All is not lost, however, because where a person who has an obligation to register for VAT can demonstrate that the only supplies it will be making will be exempt or zero rated, HMRC has the discretion to waive the requirement to register and will generally do so. The seller must apply to HMRC for the exemption. While the sanction for not registering for VAT is a penalty, the penalty is based on the amount of VAT lost.12 As the supply would be zero rated, there would be no lost tax and so no penalty. If the seller warrants in the sale documentation that it has made all necessary registrations and filings and consequently fails to do so, or fails to apply for exemption from registration, the failure could give rise to a breach of warranty.


Taking delivery of an aircraft in the UK now requires (i) a check on whether the aircraft falls within the new qualifying aircraft definition and (ii) an application to HMRC for exemption from registration. The application should be made 30 days before the supply, or if later, at the time when the seller has reasonable grounds for believing that delivery will occur. If these steps are taken, delivery of an aircraft in the UK can still be VAT free.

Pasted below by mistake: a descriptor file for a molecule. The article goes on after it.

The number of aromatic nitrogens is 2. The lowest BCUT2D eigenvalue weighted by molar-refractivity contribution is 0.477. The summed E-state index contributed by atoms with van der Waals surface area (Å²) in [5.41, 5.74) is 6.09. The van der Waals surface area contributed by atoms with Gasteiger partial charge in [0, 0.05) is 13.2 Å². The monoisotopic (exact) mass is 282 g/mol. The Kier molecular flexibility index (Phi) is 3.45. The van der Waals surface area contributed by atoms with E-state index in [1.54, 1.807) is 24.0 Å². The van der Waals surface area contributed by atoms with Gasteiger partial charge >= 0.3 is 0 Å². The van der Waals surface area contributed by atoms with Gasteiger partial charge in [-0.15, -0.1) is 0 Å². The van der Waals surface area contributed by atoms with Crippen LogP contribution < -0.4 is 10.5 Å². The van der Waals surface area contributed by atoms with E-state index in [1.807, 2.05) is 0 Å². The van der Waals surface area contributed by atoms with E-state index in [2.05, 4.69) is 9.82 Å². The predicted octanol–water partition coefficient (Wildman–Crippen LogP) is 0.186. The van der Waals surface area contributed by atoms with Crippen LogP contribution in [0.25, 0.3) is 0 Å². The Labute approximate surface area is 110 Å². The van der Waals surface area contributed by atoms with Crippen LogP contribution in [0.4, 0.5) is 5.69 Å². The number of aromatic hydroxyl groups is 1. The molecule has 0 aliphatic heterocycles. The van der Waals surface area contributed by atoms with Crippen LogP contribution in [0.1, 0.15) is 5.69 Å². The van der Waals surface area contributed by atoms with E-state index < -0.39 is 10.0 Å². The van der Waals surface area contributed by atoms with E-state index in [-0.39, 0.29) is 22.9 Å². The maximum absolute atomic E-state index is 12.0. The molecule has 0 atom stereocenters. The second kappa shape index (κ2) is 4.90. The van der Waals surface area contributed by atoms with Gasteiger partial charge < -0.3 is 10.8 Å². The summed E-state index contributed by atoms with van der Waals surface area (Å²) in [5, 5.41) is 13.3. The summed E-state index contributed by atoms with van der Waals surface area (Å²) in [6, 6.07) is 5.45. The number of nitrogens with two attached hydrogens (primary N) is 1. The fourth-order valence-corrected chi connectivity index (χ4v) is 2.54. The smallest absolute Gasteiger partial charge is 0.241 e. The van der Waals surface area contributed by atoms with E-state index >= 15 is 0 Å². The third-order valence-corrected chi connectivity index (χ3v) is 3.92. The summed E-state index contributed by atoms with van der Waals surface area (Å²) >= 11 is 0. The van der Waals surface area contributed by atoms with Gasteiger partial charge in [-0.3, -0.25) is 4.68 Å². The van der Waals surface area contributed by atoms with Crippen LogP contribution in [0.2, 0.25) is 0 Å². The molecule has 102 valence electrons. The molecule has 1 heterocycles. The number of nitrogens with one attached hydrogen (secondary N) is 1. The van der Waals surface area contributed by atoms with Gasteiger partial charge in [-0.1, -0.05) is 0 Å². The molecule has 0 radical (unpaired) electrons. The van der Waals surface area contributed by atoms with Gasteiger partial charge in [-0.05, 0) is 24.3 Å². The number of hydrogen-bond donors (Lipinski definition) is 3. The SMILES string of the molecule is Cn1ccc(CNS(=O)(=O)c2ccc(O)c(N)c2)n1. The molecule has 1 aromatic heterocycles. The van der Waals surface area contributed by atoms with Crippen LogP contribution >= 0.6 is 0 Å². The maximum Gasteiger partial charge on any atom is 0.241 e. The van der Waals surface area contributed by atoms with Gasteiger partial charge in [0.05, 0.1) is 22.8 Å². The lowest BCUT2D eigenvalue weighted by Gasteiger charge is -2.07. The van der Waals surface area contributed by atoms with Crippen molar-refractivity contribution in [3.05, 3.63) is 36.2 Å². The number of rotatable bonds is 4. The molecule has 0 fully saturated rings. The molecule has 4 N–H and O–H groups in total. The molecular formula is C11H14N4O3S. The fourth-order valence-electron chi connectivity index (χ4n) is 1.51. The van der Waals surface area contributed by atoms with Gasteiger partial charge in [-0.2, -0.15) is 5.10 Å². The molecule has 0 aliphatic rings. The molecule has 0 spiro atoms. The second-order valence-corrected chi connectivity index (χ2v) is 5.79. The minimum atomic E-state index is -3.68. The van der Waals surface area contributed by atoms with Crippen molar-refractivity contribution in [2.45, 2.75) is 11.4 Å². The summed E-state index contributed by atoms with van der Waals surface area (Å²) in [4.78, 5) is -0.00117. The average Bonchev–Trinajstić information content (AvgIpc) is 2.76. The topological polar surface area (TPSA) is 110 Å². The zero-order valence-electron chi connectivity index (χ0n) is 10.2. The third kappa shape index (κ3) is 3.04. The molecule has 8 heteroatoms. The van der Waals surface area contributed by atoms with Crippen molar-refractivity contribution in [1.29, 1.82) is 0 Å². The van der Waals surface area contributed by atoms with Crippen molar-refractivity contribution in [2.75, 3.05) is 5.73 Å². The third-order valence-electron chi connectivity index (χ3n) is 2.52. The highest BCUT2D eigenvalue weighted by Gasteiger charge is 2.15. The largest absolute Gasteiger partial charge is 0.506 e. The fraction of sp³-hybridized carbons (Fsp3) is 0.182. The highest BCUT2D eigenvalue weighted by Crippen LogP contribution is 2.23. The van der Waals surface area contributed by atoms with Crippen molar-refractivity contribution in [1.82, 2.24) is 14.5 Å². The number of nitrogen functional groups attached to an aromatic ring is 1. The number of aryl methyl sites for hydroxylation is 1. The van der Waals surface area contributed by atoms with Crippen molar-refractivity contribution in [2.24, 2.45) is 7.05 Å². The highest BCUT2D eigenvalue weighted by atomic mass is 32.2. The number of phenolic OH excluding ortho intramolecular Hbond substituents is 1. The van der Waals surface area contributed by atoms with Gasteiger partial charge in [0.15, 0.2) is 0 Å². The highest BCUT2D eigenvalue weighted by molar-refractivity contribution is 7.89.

1. Item 2 of Group 8 of Schedule 9 to the Value Added Tax Act 1994 (VATA 1994).

2. Paragraph 1(7) of Schedule 1 VATA 1994.

3. Note (A2)(b) to Group 8 of Schedule 9 VATA 1994.

4. Article 148(e) and (f) of Council Directive 2006/112/EC (the 2006 VAT Directive), previously Article 15(6) of the Sixth Council Directive C(77/33/EEC) (the Sixth Directive).

5. Note (A1)(b)(i) of Group 8 of Schedule 9 VATA 1994.

6. Note (A1)(b)(ii) of Group 8 of Schedule 9 VATA 1994.

7. HMRC Notice 774C Ships, aircraft and associated services, July 2011.

8. Note (C1) of Group 8 of Schedule 9 VATA 1994.

9. HMRC Notice 744C Ships, aircraft and associated services, July 2011.

10. Paragraph 1(7) of Schedule 1 VATA 1994.

11. Case C-97/09 (Schmelz).

12.Paragraph 13 of Schedule 1AVATA 1994.

The content of this article is intended to provide a general guide to the subject matter. Specialist advice should be sought about your specific circumstances.